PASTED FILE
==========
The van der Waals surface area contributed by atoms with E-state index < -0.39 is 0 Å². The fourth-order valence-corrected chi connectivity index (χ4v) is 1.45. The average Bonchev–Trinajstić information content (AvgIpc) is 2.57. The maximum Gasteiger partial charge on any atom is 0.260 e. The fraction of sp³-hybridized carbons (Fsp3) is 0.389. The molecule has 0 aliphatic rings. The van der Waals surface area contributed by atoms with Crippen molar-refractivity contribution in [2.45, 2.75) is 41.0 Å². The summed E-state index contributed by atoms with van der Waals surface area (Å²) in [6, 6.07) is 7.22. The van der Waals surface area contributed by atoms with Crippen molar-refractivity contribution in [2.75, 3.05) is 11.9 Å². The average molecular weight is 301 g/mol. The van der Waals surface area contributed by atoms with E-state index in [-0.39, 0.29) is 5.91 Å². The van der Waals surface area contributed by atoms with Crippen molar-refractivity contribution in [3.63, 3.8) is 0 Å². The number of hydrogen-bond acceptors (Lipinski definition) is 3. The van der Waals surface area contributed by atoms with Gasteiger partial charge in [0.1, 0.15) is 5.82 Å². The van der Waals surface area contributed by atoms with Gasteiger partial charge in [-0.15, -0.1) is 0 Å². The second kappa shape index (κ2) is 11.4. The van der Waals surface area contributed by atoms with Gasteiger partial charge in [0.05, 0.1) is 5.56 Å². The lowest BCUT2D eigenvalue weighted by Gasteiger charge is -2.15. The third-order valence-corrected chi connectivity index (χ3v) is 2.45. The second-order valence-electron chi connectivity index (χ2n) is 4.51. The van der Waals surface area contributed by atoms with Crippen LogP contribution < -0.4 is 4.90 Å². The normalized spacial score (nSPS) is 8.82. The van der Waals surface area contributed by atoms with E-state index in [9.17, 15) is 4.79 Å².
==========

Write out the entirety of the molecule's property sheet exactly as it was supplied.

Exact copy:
The van der Waals surface area contributed by atoms with E-state index < -0.39 is 0 Å². The fourth-order valence-corrected chi connectivity index (χ4v) is 1.45. The average Bonchev–Trinajstić information content (AvgIpc) is 2.57. The maximum Gasteiger partial charge on any atom is 0.260 e. The fraction of sp³-hybridized carbons (Fsp3) is 0.389. The molecule has 0 aliphatic rings. The van der Waals surface area contributed by atoms with Crippen molar-refractivity contribution in [2.45, 2.75) is 41.0 Å². The summed E-state index contributed by atoms with van der Waals surface area (Å²) in [6, 6.07) is 7.22. The van der Waals surface area contributed by atoms with Crippen molar-refractivity contribution in [2.75, 3.05) is 11.9 Å². The average molecular weight is 301 g/mol. The van der Waals surface area contributed by atoms with E-state index in [-0.39, 0.29) is 5.91 Å². The van der Waals surface area contributed by atoms with Crippen molar-refractivity contribution in [3.63, 3.8) is 0 Å². The number of hydrogen-bond acceptors (Lipinski definition) is 3. The van der Waals surface area contributed by atoms with Gasteiger partial charge in [0.1, 0.15) is 5.82 Å². The van der Waals surface area contributed by atoms with Gasteiger partial charge in [-0.15, -0.1) is 0 Å². The second kappa shape index (κ2) is 11.4. The van der Waals surface area contributed by atoms with Gasteiger partial charge in [0.05, 0.1) is 5.56 Å². The lowest BCUT2D eigenvalue weighted by Gasteiger charge is -2.15. The third-order valence-corrected chi connectivity index (χ3v) is 2.45. The second-order valence-electron chi connectivity index (χ2n) is 4.51. The van der Waals surface area contributed by atoms with Crippen LogP contribution < -0.4 is 4.90 Å². The normalized spacial score (nSPS) is 8.82. The van der Waals surface area contributed by atoms with E-state index in [9.17, 15) is 4.79 Å².